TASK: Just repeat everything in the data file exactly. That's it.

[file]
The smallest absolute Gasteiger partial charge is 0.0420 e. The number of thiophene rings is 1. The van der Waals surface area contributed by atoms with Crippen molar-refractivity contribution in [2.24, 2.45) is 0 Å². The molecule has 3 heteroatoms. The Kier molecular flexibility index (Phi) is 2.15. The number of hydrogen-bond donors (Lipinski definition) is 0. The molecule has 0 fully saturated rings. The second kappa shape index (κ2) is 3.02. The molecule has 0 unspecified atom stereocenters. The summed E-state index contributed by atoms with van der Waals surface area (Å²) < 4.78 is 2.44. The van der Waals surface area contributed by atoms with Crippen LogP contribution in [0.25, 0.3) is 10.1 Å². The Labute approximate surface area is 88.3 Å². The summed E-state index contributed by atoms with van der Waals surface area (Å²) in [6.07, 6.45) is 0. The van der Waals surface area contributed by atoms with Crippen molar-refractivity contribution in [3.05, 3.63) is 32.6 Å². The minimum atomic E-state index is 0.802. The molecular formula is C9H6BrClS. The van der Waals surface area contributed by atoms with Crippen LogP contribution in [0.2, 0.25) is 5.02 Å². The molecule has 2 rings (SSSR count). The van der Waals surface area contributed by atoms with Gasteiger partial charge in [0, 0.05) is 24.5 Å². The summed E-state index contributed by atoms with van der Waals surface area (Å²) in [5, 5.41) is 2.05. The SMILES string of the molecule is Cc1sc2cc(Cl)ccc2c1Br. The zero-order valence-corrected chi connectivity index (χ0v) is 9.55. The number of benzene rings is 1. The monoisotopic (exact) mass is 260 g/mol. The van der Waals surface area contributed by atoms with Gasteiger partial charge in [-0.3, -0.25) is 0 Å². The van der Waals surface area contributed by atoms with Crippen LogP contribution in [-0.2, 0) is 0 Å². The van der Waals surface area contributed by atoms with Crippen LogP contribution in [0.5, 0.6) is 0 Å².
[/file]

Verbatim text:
The smallest absolute Gasteiger partial charge is 0.0420 e. The number of thiophene rings is 1. The van der Waals surface area contributed by atoms with Crippen molar-refractivity contribution in [2.24, 2.45) is 0 Å². The molecule has 3 heteroatoms. The Kier molecular flexibility index (Phi) is 2.15. The number of hydrogen-bond donors (Lipinski definition) is 0. The molecule has 0 fully saturated rings. The second kappa shape index (κ2) is 3.02. The molecule has 0 unspecified atom stereocenters. The summed E-state index contributed by atoms with van der Waals surface area (Å²) < 4.78 is 2.44. The van der Waals surface area contributed by atoms with Crippen LogP contribution in [0.25, 0.3) is 10.1 Å². The Labute approximate surface area is 88.3 Å². The summed E-state index contributed by atoms with van der Waals surface area (Å²) in [6.07, 6.45) is 0. The van der Waals surface area contributed by atoms with Crippen molar-refractivity contribution in [3.05, 3.63) is 32.6 Å². The minimum atomic E-state index is 0.802. The molecular formula is C9H6BrClS. The van der Waals surface area contributed by atoms with Crippen LogP contribution in [0.2, 0.25) is 5.02 Å². The molecule has 2 rings (SSSR count). The van der Waals surface area contributed by atoms with Gasteiger partial charge in [0, 0.05) is 24.5 Å². The summed E-state index contributed by atoms with van der Waals surface area (Å²) in [5, 5.41) is 2.05. The SMILES string of the molecule is Cc1sc2cc(Cl)ccc2c1Br. The zero-order valence-corrected chi connectivity index (χ0v) is 9.55. The number of benzene rings is 1. The monoisotopic (exact) mass is 260 g/mol. The van der Waals surface area contributed by atoms with Gasteiger partial charge in [-0.3, -0.25) is 0 Å². The van der Waals surface area contributed by atoms with Crippen LogP contribution in [-0.2, 0) is 0 Å². The van der Waals surface area contributed by atoms with Crippen LogP contribution in [0.5, 0.6) is 0 Å².